3. Internal conical connection of the permanent abutment to the implant. This connection has also been proven to eliminate or significantly reduce micromovement of the abutment. Abutment micromovement due to poor fit or inherent engineering design can contribute to bacterial invasion. The inflammatory infiltrate which ensues may contribute to bone loss and soft tissue alteration.

Three examples of implant fixtures which incorporate these design features are listed below:

Nobel Biocare NobelReplace CC 

Astra Tech OsseoSpeed TX

Straumann Bone Level Tapered 

We all have great outcomes in the past with traditional implant design. However, we work so hard to re-build bone and soft tissue so that our patients have beautiful results which mimic natural teeth. Doesn't it make sense to try to preserve these structures? What do you think?

Photo Credits: NobelBiocare, Dentsply, Straumann

For more information, contact:
Cary Feuerman, DMD
Periodontal Associates

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I came across an interesting article by Laura Landro in the Wall Street Journal.

A sharp rise in a type of throat cancer among men is increasingly being linked to HPV, the sexually transmitted human papillomavirus that can cause cervical cancer in women.  A new study from the National Cancer Institute warns that if recent trends continue, the number of HPV-positive oral cancers among men could rise by nearly 30% by 2020. At that rate, it could surpass that of cervical cancers among women, which are expected to decline as a result of better screening.  The study was recently presented at the annual American Society of Clinical Oncology meeting.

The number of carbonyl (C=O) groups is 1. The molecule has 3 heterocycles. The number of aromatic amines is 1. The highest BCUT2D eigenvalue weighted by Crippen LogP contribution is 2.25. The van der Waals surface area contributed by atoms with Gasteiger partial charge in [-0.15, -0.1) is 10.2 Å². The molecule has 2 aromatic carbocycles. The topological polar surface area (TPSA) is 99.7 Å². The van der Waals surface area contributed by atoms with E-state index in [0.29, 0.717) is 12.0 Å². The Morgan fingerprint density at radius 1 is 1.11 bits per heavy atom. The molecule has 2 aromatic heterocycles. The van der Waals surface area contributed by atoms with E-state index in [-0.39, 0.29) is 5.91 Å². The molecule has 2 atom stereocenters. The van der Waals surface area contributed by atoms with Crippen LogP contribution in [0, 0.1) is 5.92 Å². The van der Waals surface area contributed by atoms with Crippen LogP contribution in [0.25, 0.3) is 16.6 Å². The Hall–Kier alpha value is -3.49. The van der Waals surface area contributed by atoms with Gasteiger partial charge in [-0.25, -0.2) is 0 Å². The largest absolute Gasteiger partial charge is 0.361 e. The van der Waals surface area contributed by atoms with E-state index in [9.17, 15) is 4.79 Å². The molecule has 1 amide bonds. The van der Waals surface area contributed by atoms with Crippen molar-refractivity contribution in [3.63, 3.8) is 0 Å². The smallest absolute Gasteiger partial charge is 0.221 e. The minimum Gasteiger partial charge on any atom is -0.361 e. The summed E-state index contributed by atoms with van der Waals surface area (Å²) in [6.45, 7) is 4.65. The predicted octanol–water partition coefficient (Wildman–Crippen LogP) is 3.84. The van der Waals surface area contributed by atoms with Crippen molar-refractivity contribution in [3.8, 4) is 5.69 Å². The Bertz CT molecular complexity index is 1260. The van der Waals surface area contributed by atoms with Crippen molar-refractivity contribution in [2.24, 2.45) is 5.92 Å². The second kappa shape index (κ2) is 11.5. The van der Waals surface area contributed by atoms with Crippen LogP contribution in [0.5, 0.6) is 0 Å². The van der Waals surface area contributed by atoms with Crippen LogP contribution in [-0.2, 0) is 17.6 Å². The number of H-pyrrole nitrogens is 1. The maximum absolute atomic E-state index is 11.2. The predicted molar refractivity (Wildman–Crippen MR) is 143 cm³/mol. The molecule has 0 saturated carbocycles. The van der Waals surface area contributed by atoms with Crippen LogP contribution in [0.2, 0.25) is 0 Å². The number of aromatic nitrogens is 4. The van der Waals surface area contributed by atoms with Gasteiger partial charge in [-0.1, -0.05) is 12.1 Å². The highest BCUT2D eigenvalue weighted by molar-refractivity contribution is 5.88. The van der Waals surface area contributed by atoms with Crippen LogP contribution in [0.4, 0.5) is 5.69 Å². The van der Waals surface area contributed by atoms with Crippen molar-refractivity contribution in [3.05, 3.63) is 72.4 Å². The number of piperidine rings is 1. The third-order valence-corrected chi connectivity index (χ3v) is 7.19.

Between 1988 and 2004, the researchers found, the incidence of HPV-positive oropharynx cancers—those that affect the back of the tongue and tonsil area—increased by 225%. Anil Chaturvedi, a National Cancer Institute investigator who led the research, estimates there were approximately 6,700 cases of HPV-positive oropharynx cancers in 2010, up from 4,000 to 4,500 in 2004, and cases are projected to increase 27% to 8,500 in 2020.

Recent studies show about 25% of mouth and 35% of throat cancers are caused by HPV, according to the Centers for Disease Control and Prevention.

Men account for the majority of cases, and currently the highest prevalence is in men 40 to 55, says Eric Genden, chief of head and neck oncology at Mount Sinai Medical Center in New York. Studies have shown that the cancer can show up 10 years after exposure to HPV, which has become the most common sexually transmitted virus in the U.S.

"We are sitting at the cusp of a pandemic," says Dr. Genden.

Dr. Chaturvedi says more studies are needed to evaluate whether a vaccine now used to prevent HPV for genital warts and genital and anal cancers can prevent oral HPV infections.

The HPV vaccine, Gardasil, made by Merck & Co., was approved in 2006 for girls and young women up to age 26, but while it is routinely recommended, only about 27% of girls have received all three doses needed to confer protection.